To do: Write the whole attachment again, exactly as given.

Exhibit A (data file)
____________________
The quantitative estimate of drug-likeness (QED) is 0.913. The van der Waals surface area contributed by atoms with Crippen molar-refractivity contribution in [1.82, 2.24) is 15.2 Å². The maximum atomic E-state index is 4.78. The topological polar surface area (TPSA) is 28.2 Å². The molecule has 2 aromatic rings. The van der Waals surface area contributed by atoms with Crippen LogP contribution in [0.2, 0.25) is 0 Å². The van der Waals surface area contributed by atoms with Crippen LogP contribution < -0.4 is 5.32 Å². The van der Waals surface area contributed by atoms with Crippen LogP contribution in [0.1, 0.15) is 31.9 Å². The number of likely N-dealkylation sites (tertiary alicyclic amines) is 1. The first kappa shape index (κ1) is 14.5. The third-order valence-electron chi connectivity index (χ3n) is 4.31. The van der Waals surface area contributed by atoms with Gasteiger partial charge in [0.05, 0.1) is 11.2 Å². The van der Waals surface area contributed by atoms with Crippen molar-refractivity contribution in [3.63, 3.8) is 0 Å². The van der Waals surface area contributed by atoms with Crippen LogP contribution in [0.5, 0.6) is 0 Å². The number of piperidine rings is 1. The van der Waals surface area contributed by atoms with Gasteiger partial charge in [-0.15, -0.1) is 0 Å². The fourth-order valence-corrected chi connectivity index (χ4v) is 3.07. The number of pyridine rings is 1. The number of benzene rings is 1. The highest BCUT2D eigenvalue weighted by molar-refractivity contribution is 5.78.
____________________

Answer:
The quantitative estimate of drug-likeness (QED) is 0.913. The van der Waals surface area contributed by atoms with Crippen molar-refractivity contribution in [1.82, 2.24) is 15.2 Å². The maximum atomic E-state index is 4.78. The topological polar surface area (TPSA) is 28.2 Å². The molecule has 2 aromatic rings. The van der Waals surface area contributed by atoms with Crippen LogP contribution in [0.2, 0.25) is 0 Å². The van der Waals surface area contributed by atoms with Crippen LogP contribution < -0.4 is 5.32 Å². The van der Waals surface area contributed by atoms with Crippen LogP contribution in [0.1, 0.15) is 31.9 Å². The number of likely N-dealkylation sites (tertiary alicyclic amines) is 1. The first kappa shape index (κ1) is 14.5. The third-order valence-electron chi connectivity index (χ3n) is 4.31. The van der Waals surface area contributed by atoms with Gasteiger partial charge in [0.05, 0.1) is 11.2 Å². The van der Waals surface area contributed by atoms with Crippen molar-refractivity contribution in [3.63, 3.8) is 0 Å². The van der Waals surface area contributed by atoms with Crippen LogP contribution in [0.5, 0.6) is 0 Å². The number of piperidine rings is 1. The van der Waals surface area contributed by atoms with Gasteiger partial charge in [-0.15, -0.1) is 0 Å². The fourth-order valence-corrected chi connectivity index (χ4v) is 3.07. The number of pyridine rings is 1. The number of benzene rings is 1. The highest BCUT2D eigenvalue weighted by molar-refractivity contribution is 5.78.